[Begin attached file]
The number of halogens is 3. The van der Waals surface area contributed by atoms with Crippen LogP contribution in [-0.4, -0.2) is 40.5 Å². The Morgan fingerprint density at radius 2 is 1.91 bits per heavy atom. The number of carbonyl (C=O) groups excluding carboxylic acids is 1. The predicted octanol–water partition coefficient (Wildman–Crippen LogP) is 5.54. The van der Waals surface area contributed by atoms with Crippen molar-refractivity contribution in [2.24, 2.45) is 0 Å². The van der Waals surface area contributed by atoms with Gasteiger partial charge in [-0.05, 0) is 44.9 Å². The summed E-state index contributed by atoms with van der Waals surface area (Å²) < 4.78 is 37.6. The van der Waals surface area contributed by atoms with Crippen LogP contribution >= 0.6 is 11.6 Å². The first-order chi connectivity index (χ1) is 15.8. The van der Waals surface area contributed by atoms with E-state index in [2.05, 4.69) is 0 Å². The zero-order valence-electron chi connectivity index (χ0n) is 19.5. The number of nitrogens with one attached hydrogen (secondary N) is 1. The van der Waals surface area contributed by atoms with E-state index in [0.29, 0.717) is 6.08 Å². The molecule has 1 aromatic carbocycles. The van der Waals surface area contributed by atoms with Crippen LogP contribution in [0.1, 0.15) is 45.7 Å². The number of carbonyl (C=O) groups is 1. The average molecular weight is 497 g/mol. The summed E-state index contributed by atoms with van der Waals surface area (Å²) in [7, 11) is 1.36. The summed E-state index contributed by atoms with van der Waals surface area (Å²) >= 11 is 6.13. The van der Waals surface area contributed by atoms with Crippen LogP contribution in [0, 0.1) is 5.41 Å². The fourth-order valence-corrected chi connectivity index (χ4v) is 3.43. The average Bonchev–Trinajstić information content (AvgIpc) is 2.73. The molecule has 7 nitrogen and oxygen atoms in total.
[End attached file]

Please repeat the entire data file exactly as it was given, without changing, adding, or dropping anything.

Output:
The number of halogens is 3. The van der Waals surface area contributed by atoms with Crippen LogP contribution in [-0.4, -0.2) is 40.5 Å². The Morgan fingerprint density at radius 2 is 1.91 bits per heavy atom. The number of carbonyl (C=O) groups excluding carboxylic acids is 1. The predicted octanol–water partition coefficient (Wildman–Crippen LogP) is 5.54. The van der Waals surface area contributed by atoms with Crippen molar-refractivity contribution in [2.24, 2.45) is 0 Å². The van der Waals surface area contributed by atoms with Gasteiger partial charge in [-0.05, 0) is 44.9 Å². The summed E-state index contributed by atoms with van der Waals surface area (Å²) < 4.78 is 37.6. The van der Waals surface area contributed by atoms with Crippen LogP contribution >= 0.6 is 11.6 Å². The first-order chi connectivity index (χ1) is 15.8. The van der Waals surface area contributed by atoms with E-state index in [2.05, 4.69) is 0 Å². The zero-order valence-electron chi connectivity index (χ0n) is 19.5. The number of nitrogens with one attached hydrogen (secondary N) is 1. The van der Waals surface area contributed by atoms with E-state index in [0.29, 0.717) is 6.08 Å². The molecule has 1 aromatic carbocycles. The van der Waals surface area contributed by atoms with Crippen LogP contribution in [0.1, 0.15) is 45.7 Å². The number of carbonyl (C=O) groups is 1. The average molecular weight is 497 g/mol. The summed E-state index contributed by atoms with van der Waals surface area (Å²) in [7, 11) is 1.36. The summed E-state index contributed by atoms with van der Waals surface area (Å²) >= 11 is 6.13. The van der Waals surface area contributed by atoms with Crippen LogP contribution in [0, 0.1) is 5.41 Å². The fourth-order valence-corrected chi connectivity index (χ4v) is 3.43. The average Bonchev–Trinajstić information content (AvgIpc) is 2.73. The molecule has 7 nitrogen and oxygen atoms in total.